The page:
Breast is best! But you do whatever you want.
February 13, 2014 2:57 AM   Subscribe

How to encourage someone to breastfeed without making them feel bad if they don't?

Two of my husband's sisters are pregnant, due this spring. I myself have a six-month-old baby. In the country where we live (where my husband and his family are from) "breast is best" has only been pushed by the medical establishment in the last decade. It is gaining a lot of traction, but culturally it is still not quite the thing. Not a single one of my husband's brothers or sisters, any of his dozens of cousins, and or any of his cousins' young children were ever breastfed. I've had to deal with a lot of incomprehension and even pushback from my family-in-law for exculsively breastfeeding my son these last six months, from things like "You mean you ONLY breastfeed him?? But he's so big and healthy!" to "All my kids got bottles. I was never milked like a cow." My own family is very pro-breastfeeding, so I had their support, and I was very commmited to the idea from the beginning.

Both my sisters-in-law want to breastfeed, but I am afraid that they will not have much support from their family. The first few weeks (or months!) of breastfeeding can be a special kind of hell, which I remember all too well, and it really helped me a lot to have people around me (or always avaliable by phone) who supported my decision to persevere.

At the same time, though, I know how fraught with anxiety and judgement the breast vs bottle thing can be, and that there are some people who just can't do it, either for medical reasons or for their own mental health. That's a decision that every woman has to make for herself and I want to respect that 100%.

How can I best give them breastfeeding support while not coming across as judgemental if they don't?

Note: I am looking more for things to say, things to do, and other ways to give them support, not resources. English is not their native language, so is, alas, not a good option.
posted by lollymccatburglar to Human Relations (25 answers total) 1 user marked this as a favorite
In your shoes, I'd be saying things like:
Hey, SIL, you know you can talk to me anytime about this breastfeeding shit, right? What do you think about breastfeeding, do you have any concerns I might be able to help with?
I love it - science and bonding, but yeah, it can be hard. Sometimes other people are really weird about it. Relatives, people in public, what are you expecting to be an issue?
And in fact, wow, learning to get kiddo to latch on - that was a bit tricky - didn't know until I ried it. I found that the lactation nurse was really good, don't worry about not knowing how to do it - it's not as natural as it sounds. Does your birthing plan allow for a lactation nurse?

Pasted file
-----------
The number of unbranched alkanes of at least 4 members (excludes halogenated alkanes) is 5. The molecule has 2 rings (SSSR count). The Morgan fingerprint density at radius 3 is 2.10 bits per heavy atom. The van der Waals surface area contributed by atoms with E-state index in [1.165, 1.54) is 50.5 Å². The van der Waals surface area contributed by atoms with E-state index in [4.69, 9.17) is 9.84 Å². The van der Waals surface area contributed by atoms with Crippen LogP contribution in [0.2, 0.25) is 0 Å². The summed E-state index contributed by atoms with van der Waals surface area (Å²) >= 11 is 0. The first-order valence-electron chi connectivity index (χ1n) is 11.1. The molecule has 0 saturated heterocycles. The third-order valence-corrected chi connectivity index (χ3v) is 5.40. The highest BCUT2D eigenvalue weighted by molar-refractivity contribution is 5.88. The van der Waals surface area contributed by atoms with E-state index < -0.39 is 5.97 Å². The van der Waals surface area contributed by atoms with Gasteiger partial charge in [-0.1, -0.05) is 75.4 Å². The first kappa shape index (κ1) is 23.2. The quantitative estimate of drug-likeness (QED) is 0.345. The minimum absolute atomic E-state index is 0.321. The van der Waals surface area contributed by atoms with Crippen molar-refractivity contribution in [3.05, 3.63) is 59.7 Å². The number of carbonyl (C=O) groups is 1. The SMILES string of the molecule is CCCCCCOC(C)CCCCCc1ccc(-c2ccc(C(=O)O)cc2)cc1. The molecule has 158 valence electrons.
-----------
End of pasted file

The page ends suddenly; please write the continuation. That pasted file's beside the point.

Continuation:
And owee nipples, but you know, if that's a problem for you, I found out when it happened to me that it eased off after 6 weeks. I did try the cabbage leaves but they didn't work for me."

Which is kind of:
You can tell me anything - I won't judge you.
I like breastfeeding but I'm not a nazi. I see the benefits, but I know it's hard.
Sometimes it's hard because of other people in our family - you want to talk about way to navigate that?
What are you scared about? (I mean, I know what we're scared about in parenting usually is something that never crops up - but you deserve your fears to be heard, accepted, and possible solutions provided).
Don't feel bad if you don't get it right straight away. I didn't - and I had expert help.
Do you have professional support, or maybe do you need to know how to find it?
It's a fantastic experience, but like many fantastic experiences it has its downside, often not publicised - you can trust me to tell the truth.
I'm open to traditional and natural solutions - feel free to share your questions with me.

How does that work?

Disclaimer: It's about 20 years since I breastfed anybody, and when I did it for the first time, I assumed my sister-in-law and I (pregnant at the same time) would feed each other's kids when baby sitting (a bit too wet-nursey for her).
posted by b33j at 3:11 AM on February 13, 2014 [2 favorites]

You could offer to be there for them after the birth, to help with household work (cooking, cleaning, etc). Not having to worry about that stuff could be a great help. You could gift supplies- lanolin, boppy, etc. Beyond that, you let it go and offer to help if they ask. You accept that maybe they won't do it because they don't want to and that's just as OK as not doing it because they "can't".
posted by ThePinkSuperhero at 3:30 AM on February 13, 2014 [2 favorites]

How can I best give them breastfeeding support while not coming across as judgemental if they don't?

By not framing your question in this dismissive manner: "Breast is best! But you do whatever you want."